With most people staying home during the ‘intelligent lockdown’ in the Netherlands, there are fewer businesses operating; less vehicles on the road; less planes in the sky; less boats on the water and seemingly less pollution in the air. As a city dweller, you may have become so accustomed to the smell of pollution that it barely registers—its presence only noticeable in its absence.
In recent weeks, I picked up a distinct smell wafting all over the city—around Bos en Lommer, The Red Light District and at Mediamatic on numerous occasions. The smell is distinctly and undeniably cow dung. Whilst farmers across this part of Europe spread manure on their farms around this time every year, the season has just started and the smell is particularly strong this year. The fact that we are experiencing this smell to a heightened extent is probably due to lower levels of city pollution. Brussels has also been experiencing this smell in an intensity they have never before, with its power largely attributed to the lack of city pollution that once acted to mask it.
Considering the smell is that of bovine excrement, one may be inclined to assume it is a decidedly unpleasant smell. However, to many, the earthy, decomposing smell can be reminiscent of being outside the pollution of a city and being surrounded by fresh countryside air. There may be a number of reasons, however, to not have such a positive view of this smell over Amsterdam when you look at what the smell of manure really means.
First of all, there is the fact that the widespread availability of manure is the by-product of the highly pollutive animal agriculture industry. The animal agriculture industry is firmly known to be one of the biggest contributors to greenhouse gas emissions, as well as water contamination and excessively inefficient land use across the world. The smell of manure over Amsterdam can act as a reminder of how this industry is responsible for 12% of the country’s emissions and how 80% of dairy farms in the Netherlands produce more manure than they can legally use on their farms.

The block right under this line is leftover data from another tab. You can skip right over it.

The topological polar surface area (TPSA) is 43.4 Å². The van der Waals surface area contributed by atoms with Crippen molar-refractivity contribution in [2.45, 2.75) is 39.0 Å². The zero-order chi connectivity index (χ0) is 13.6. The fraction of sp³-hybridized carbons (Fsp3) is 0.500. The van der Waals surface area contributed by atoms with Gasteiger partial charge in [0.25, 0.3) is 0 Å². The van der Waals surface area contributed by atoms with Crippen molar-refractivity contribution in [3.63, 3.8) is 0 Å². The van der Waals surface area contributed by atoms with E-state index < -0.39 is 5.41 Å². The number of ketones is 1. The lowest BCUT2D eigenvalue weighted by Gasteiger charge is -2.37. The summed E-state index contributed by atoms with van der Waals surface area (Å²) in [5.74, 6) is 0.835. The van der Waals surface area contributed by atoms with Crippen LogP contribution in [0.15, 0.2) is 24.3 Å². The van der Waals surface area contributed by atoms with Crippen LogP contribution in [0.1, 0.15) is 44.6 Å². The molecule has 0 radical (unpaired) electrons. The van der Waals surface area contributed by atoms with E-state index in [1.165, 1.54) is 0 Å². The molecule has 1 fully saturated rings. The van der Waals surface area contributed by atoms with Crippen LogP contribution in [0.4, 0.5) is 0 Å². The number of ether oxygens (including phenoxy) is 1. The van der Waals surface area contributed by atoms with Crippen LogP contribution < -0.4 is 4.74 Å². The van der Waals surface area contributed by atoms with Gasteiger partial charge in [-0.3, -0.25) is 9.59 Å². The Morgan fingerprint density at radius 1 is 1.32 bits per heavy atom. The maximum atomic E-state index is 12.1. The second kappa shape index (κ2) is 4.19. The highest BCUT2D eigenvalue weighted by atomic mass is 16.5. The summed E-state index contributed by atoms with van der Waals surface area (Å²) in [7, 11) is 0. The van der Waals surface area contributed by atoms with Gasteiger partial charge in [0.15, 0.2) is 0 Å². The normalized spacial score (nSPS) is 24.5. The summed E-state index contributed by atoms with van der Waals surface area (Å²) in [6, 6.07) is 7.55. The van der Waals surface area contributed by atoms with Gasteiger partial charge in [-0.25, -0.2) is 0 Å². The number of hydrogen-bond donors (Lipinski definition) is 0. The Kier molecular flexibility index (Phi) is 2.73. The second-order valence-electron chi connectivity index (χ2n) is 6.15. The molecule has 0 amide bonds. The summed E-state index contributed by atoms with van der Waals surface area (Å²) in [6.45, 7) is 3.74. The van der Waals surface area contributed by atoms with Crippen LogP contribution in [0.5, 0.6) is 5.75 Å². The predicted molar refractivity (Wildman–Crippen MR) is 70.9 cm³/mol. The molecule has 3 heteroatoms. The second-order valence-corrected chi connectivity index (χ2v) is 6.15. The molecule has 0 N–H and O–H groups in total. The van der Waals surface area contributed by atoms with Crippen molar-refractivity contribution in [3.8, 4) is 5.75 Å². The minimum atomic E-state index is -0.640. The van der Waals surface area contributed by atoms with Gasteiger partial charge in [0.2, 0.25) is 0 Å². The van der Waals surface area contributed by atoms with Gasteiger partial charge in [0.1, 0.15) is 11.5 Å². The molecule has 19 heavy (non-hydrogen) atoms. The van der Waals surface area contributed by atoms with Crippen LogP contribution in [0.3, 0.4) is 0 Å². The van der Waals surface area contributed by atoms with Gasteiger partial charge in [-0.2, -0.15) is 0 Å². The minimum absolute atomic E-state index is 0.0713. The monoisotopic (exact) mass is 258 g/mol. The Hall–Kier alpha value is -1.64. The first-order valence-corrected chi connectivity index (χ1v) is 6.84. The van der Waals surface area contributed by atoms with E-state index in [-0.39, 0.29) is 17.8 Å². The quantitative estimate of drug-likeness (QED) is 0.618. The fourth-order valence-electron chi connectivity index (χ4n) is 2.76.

The other twist in the seemingly healthy, muddy scent of manure is that the aroma itself consists of a number of chemicals that are highly toxic. According to Schiffman et al, most of the smells that come from animal manure are volatile organic compounds (VOCs) that “are generated by bacterial degradation of protein, fat, and carbohydrates in the organic matter”. The odor of the manure acts as a marker of the compounds in the air entering into our bodies, which have been reported to cause “eye, nose, and throat irritation, headache, nausea, diarrhea, hoarseness, sore throat, cough, chest tightness, nasal congestion, palpitations, shortness of breath, stress, drowsiness, and alterations in mood”. In addition, these symptoms can affect people’s nutrition if they alter people’s appetite and it can also have an impact on respiratory systems, especially with people with sensitivities such as asthma. That these adverse health effects are reported in communities in closer proximity to industrial animal agriculture act to affirm these consequences of exposure to animal manure.
Therefore, people who associate the smell of manure with fresh air in the countryside are probably just being subjected to the phenomenon of strong smell associations. Just because you’re in the countryside, and smelling the smells of a scene that looks green and idyllic, it doesn’t mean that your nose is clear of harmful, industrial pollutants, however organic seeming the smells may be. Not only could this smell be harmful in of itself, it also represents a highly pollutive industry.